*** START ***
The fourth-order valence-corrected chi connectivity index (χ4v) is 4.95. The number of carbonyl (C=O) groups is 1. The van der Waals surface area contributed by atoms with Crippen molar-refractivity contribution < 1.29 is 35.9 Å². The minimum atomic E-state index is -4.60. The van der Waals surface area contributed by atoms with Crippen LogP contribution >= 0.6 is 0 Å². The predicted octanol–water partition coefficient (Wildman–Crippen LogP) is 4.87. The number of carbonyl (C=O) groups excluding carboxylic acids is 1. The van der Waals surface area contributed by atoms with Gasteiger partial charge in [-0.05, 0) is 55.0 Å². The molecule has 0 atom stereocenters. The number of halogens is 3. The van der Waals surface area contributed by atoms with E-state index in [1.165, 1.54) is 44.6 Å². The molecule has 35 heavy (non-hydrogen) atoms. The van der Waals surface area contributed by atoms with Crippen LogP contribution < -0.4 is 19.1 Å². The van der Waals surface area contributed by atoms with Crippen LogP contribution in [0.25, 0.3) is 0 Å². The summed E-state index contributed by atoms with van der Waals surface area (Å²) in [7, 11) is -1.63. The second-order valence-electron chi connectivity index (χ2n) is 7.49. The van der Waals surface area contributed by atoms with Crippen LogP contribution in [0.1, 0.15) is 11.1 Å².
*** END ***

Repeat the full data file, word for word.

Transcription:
The fourth-order valence-corrected chi connectivity index (χ4v) is 4.95. The number of carbonyl (C=O) groups is 1. The van der Waals surface area contributed by atoms with Crippen molar-refractivity contribution < 1.29 is 35.9 Å². The minimum atomic E-state index is -4.60. The van der Waals surface area contributed by atoms with Crippen LogP contribution >= 0.6 is 0 Å². The predicted octanol–water partition coefficient (Wildman–Crippen LogP) is 4.87. The number of carbonyl (C=O) groups excluding carboxylic acids is 1. The van der Waals surface area contributed by atoms with Gasteiger partial charge in [-0.05, 0) is 55.0 Å². The molecule has 0 atom stereocenters. The number of halogens is 3. The van der Waals surface area contributed by atoms with E-state index in [1.165, 1.54) is 44.6 Å². The molecule has 35 heavy (non-hydrogen) atoms. The van der Waals surface area contributed by atoms with Crippen LogP contribution < -0.4 is 19.1 Å². The van der Waals surface area contributed by atoms with Crippen LogP contribution in [0.25, 0.3) is 0 Å². The summed E-state index contributed by atoms with van der Waals surface area (Å²) in [7, 11) is -1.63. The second-order valence-electron chi connectivity index (χ2n) is 7.49. The van der Waals surface area contributed by atoms with Crippen LogP contribution in [0.1, 0.15) is 11.1 Å².